Actor and comedian Ricky Tomlinson branded the move “an absolute disgrace” and insisted the Government must keep funding the concession.

The BBC said it had put “fairness and supporting those most in need” at the heart of its decision.

Its chairman, Sir David Clementi, said: “Linking a free licence for over-75s to pension credit was the leading reform option. It protects the poorest over-75s, while protecting the services that they, and all audiences, love.

“It is the fairest and best outcome. It is one we can implement and endorse. This is an outcome that is the fairest possible in difficult circumstances.”

CHARITY CALLS ON PEOPLE TO SIGN PETITION

Age NI has urged people across Northern Ireland to sign Age UK’s online petition calling on the Government to take back responsibility for funding free TV licences for over-75s.

The charity stressed that since its introduction in 2000, the concession has been a valued universal benefit, with television providing entertainment, news and much needed company for many older people.

According to Age UK, the BBC’s decision to only give free licences to those in receipt of pension credit from next summer “will harm millions of older people who rely on their TV” and will be “a cruel blow” to many.

At the time of writing, the charity’s ‘Switched Off: Save free TV for older people’ petition had been signed by more than 465,000 people.

Urging people to back the petition, Eithne Gilligan, Age NI’s head of policy and engagement said: “The BBC has announced they will now means test free TV licences from the over-75s. Means-testing may sound fair but in reality it means that many pensioners will face a new annual bill they simply can’t afford.

“The Government created this problem and it is in their power to solve it. We believe the Government should take back responsibility for funding free TV licences for everyone over 75.

“We are urging people of all ages to sign Age UK’s ‘Switched Off’ petition and share it via social media and word of mouth.”

Anyone who wants to sign the petition can do so online at www.ageuk.org.uk/tvpetition

Any older person who is worried about money and/or losing their free TV licence can call the Age NI Advice Service on 0800 808 7575.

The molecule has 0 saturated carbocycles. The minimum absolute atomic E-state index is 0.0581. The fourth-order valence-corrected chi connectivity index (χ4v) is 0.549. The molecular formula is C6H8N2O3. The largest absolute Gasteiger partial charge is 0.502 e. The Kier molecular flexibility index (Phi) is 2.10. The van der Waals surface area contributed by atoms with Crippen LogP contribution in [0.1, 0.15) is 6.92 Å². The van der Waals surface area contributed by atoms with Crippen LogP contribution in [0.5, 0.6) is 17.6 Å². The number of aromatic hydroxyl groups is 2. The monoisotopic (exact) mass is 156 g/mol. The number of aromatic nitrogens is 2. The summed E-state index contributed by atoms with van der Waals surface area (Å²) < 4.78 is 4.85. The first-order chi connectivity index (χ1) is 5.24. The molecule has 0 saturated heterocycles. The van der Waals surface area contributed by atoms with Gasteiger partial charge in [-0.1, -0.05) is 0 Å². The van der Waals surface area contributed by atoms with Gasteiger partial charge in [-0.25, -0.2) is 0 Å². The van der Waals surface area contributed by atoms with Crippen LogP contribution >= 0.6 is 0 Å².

'LOSS OF FREE TV LICENCES WILL IMPACT PEOPLE'S HEALTH'

Taking free TV licences off millions of over-75s could have a major knock-on effect on the health service, an older people’s campaigner has warned.

Anne Watson, a member of Age Sector Platform’s NI Pensioners Parliament and Age NI’s consultative forum, stressed that many older people who live alone rely on television for companionship.

“It was the Government who introduced this to help older older people because they are more housebound than the younger older people, and I think this will have a terribly crucial affect on their health,” she said. “They talk about how bad the health situation is at the minute. It is going to be 10 times worse if they do this.”

She continued: “Heat and eat was important. Heat and eat and TV is going to be three things now that older people have to decide what they spend their money on. And the people who decide not to have a television are going to lose something that is a part of their life that keeps them connected with the outside world.

“The Government are looking at the problem of loneliness in old age and yet they are now doing this – well the BBC are doing it, but they passed the buck to the BBC so they need to take it back on again.”

Mrs Watson said the next Prime Minister should “look at the issue very carefully” and ensure the Government keeps funding the concession.